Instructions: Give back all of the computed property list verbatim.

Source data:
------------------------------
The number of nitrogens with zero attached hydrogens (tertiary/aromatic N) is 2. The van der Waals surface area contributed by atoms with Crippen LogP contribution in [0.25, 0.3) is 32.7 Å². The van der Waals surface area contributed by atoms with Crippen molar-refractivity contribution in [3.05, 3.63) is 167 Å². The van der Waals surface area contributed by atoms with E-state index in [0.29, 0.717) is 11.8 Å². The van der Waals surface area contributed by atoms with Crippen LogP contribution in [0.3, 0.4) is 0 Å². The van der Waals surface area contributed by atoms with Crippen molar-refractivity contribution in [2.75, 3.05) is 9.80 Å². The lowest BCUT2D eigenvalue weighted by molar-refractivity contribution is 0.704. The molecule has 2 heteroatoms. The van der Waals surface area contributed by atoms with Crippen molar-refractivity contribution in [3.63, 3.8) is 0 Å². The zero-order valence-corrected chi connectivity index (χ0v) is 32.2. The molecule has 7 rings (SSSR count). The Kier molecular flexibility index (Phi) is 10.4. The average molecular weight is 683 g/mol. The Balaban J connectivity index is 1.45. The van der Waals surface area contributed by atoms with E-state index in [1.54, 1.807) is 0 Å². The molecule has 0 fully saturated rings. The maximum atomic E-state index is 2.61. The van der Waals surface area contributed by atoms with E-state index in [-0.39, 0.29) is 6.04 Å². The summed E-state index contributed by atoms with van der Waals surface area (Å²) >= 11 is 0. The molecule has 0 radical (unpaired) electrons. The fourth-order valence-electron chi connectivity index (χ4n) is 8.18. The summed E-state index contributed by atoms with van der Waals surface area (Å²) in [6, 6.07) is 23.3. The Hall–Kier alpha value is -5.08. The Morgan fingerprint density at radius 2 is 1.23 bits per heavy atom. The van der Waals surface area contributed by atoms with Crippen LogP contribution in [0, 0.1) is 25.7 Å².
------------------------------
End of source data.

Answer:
The number of nitrogens with zero attached hydrogens (tertiary/aromatic N) is 2. The van der Waals surface area contributed by atoms with Crippen LogP contribution in [0.25, 0.3) is 32.7 Å². The van der Waals surface area contributed by atoms with Crippen molar-refractivity contribution in [3.05, 3.63) is 167 Å². The van der Waals surface area contributed by atoms with E-state index in [0.29, 0.717) is 11.8 Å². The van der Waals surface area contributed by atoms with Crippen LogP contribution in [0.3, 0.4) is 0 Å². The van der Waals surface area contributed by atoms with Crippen molar-refractivity contribution in [2.75, 3.05) is 9.80 Å². The lowest BCUT2D eigenvalue weighted by molar-refractivity contribution is 0.704. The molecule has 2 heteroatoms. The van der Waals surface area contributed by atoms with Crippen molar-refractivity contribution in [3.63, 3.8) is 0 Å². The zero-order valence-corrected chi connectivity index (χ0v) is 32.2. The molecule has 7 rings (SSSR count). The Kier molecular flexibility index (Phi) is 10.4. The average molecular weight is 683 g/mol. The Balaban J connectivity index is 1.45. The van der Waals surface area contributed by atoms with E-state index in [1.54, 1.807) is 0 Å². The molecule has 0 fully saturated rings. The maximum atomic E-state index is 2.61. The van der Waals surface area contributed by atoms with E-state index in [-0.39, 0.29) is 6.04 Å². The summed E-state index contributed by atoms with van der Waals surface area (Å²) >= 11 is 0. The molecule has 0 radical (unpaired) electrons. The fourth-order valence-electron chi connectivity index (χ4n) is 8.18. The summed E-state index contributed by atoms with van der Waals surface area (Å²) in [6, 6.07) is 23.3. The Hall–Kier alpha value is -5.08. The Morgan fingerprint density at radius 2 is 1.23 bits per heavy atom. The van der Waals surface area contributed by atoms with Crippen LogP contribution in [0, 0.1) is 25.7 Å².